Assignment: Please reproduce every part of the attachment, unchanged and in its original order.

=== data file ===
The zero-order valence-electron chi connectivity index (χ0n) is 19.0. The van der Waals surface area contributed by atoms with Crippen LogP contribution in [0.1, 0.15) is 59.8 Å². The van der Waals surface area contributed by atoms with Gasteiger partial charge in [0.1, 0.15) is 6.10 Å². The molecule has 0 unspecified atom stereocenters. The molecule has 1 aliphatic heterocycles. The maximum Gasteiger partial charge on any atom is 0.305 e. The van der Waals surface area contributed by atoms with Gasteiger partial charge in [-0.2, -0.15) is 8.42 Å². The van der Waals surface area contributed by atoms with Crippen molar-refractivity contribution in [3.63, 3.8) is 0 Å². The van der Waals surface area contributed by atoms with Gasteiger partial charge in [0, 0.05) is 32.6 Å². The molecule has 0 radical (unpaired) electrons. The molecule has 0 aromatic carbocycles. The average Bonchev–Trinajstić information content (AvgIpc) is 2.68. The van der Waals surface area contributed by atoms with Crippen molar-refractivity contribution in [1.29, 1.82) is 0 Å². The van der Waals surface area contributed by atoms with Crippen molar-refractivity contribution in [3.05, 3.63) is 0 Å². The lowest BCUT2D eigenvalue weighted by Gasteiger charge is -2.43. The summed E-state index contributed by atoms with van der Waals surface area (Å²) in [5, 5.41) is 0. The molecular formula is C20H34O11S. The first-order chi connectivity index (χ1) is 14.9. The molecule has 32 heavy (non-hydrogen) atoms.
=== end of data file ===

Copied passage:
The zero-order valence-electron chi connectivity index (χ0n) is 19.0. The van der Waals surface area contributed by atoms with Crippen LogP contribution in [0.1, 0.15) is 59.8 Å². The van der Waals surface area contributed by atoms with Gasteiger partial charge in [0.1, 0.15) is 6.10 Å². The molecule has 0 unspecified atom stereocenters. The molecule has 1 aliphatic heterocycles. The maximum Gasteiger partial charge on any atom is 0.305 e. The van der Waals surface area contributed by atoms with Gasteiger partial charge in [-0.2, -0.15) is 8.42 Å². The van der Waals surface area contributed by atoms with Crippen molar-refractivity contribution in [3.63, 3.8) is 0 Å². The van der Waals surface area contributed by atoms with Gasteiger partial charge in [0, 0.05) is 32.6 Å². The molecule has 0 radical (unpaired) electrons. The molecule has 0 aromatic carbocycles. The average Bonchev–Trinajstić information content (AvgIpc) is 2.68. The van der Waals surface area contributed by atoms with Crippen molar-refractivity contribution in [1.29, 1.82) is 0 Å². The van der Waals surface area contributed by atoms with Crippen molar-refractivity contribution in [3.05, 3.63) is 0 Å². The lowest BCUT2D eigenvalue weighted by Gasteiger charge is -2.43. The summed E-state index contributed by atoms with van der Waals surface area (Å²) in [5, 5.41) is 0. The molecular formula is C20H34O11S. The first-order chi connectivity index (χ1) is 14.9. The molecule has 32 heavy (non-hydrogen) atoms.